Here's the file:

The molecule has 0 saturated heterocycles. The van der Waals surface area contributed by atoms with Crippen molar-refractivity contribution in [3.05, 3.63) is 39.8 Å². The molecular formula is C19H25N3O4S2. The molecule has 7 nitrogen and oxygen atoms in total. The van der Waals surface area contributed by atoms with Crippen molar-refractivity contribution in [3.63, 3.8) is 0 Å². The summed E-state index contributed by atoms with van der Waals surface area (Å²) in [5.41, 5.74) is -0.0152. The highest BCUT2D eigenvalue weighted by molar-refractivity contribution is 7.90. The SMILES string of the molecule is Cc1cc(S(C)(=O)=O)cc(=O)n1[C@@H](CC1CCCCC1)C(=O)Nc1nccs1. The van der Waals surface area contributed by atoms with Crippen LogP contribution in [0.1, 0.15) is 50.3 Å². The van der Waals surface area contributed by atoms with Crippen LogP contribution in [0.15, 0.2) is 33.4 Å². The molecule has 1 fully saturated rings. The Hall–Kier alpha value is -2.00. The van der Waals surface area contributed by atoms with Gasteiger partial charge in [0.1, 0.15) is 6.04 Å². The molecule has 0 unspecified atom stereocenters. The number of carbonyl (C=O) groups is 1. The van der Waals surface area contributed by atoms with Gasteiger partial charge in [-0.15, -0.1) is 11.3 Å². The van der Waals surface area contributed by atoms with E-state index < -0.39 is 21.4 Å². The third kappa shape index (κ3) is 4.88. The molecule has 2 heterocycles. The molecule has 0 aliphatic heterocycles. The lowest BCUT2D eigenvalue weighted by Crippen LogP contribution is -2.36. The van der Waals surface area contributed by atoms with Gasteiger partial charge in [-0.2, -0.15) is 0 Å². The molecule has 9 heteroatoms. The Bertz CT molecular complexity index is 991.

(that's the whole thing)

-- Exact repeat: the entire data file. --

The molecule has 0 saturated heterocycles. The van der Waals surface area contributed by atoms with Crippen molar-refractivity contribution in [3.05, 3.63) is 39.8 Å². The molecular formula is C19H25N3O4S2. The molecule has 7 nitrogen and oxygen atoms in total. The van der Waals surface area contributed by atoms with Crippen molar-refractivity contribution in [3.63, 3.8) is 0 Å². The summed E-state index contributed by atoms with van der Waals surface area (Å²) in [5.41, 5.74) is -0.0152. The highest BCUT2D eigenvalue weighted by molar-refractivity contribution is 7.90. The SMILES string of the molecule is Cc1cc(S(C)(=O)=O)cc(=O)n1[C@@H](CC1CCCCC1)C(=O)Nc1nccs1. The van der Waals surface area contributed by atoms with Crippen LogP contribution in [0.1, 0.15) is 50.3 Å². The van der Waals surface area contributed by atoms with Crippen LogP contribution in [0.15, 0.2) is 33.4 Å². The molecule has 1 fully saturated rings. The Hall–Kier alpha value is -2.00. The van der Waals surface area contributed by atoms with Gasteiger partial charge in [0.1, 0.15) is 6.04 Å². The molecule has 0 unspecified atom stereocenters. The number of carbonyl (C=O) groups is 1. The van der Waals surface area contributed by atoms with Gasteiger partial charge in [-0.15, -0.1) is 11.3 Å². The van der Waals surface area contributed by atoms with E-state index < -0.39 is 21.4 Å². The third kappa shape index (κ3) is 4.88. The molecule has 2 heterocycles. The molecule has 0 aliphatic heterocycles. The lowest BCUT2D eigenvalue weighted by Crippen LogP contribution is -2.36. The van der Waals surface area contributed by atoms with Gasteiger partial charge in [-0.2, -0.15) is 0 Å². The molecule has 9 heteroatoms. The Bertz CT molecular complexity index is 991.